A trial court does not have the final say in civil cases. After a trial court has issued its verdict, the losing party may choose to appeal. In that case, the appeal is heard by a higher court, which will review the decision rendered by the trial court. Appellate law involves high stakes, as often both money and reputation are on the line. Since this is a niche area of law, you need a lawyer with experience representing clients in front of the various appellate courts – both at federal and state. The attorneys at Feldman & Feldman regularly appear in appellate courts throughout Texas.
The Parties to an Appeal
In a civil appeal, there are the following parties:
- The appellant is the party who is challenging the lower court’s ruling
- The appellee is the party that won at the lower court and is defending the ruling before the appellate court in the hopes that it stands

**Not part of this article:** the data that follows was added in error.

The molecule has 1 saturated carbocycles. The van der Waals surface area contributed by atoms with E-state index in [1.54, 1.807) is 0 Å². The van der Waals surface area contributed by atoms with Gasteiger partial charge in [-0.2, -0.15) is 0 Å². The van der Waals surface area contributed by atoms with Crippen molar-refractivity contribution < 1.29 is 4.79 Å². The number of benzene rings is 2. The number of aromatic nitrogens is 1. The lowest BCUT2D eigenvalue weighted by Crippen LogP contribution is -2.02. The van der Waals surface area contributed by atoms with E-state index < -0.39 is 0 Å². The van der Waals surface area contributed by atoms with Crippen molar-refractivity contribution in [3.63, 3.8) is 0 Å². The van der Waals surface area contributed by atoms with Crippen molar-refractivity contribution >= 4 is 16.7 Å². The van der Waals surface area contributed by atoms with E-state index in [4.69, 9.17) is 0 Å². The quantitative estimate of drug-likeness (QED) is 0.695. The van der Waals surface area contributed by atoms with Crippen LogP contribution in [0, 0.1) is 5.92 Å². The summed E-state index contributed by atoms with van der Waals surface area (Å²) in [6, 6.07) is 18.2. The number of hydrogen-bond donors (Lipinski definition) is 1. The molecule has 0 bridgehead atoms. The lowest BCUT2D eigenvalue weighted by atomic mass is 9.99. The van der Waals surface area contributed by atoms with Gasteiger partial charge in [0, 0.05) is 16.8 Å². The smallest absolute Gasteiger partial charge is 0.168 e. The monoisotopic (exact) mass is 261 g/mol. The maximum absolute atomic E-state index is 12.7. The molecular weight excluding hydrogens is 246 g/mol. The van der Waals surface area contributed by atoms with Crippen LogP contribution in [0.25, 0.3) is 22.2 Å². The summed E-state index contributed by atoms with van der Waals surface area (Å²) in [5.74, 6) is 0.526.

- Other parties may choose to submit legal papers as an amicus curiae, which is Latin for “friend of the court,” in support of either the appellant or the appellee
It is possible for both parties to a trial to file an appeal. In some cases, neither party gets all of what it wants at trial, so each may appeal the aspects of the lower court’s ruling that it thinks were wrongly decided.
How State and Federal Courts Are Structured
Each level of the court system, both on the federal and state levels, has a higher-level judiciary component in place to hear appeals. Theoretically, a losing party can appeal their case all the way up to the Supreme Court. Whether it is the United States Supreme Court or the Texas Supreme Court depends on the type of legal claims involved in the case.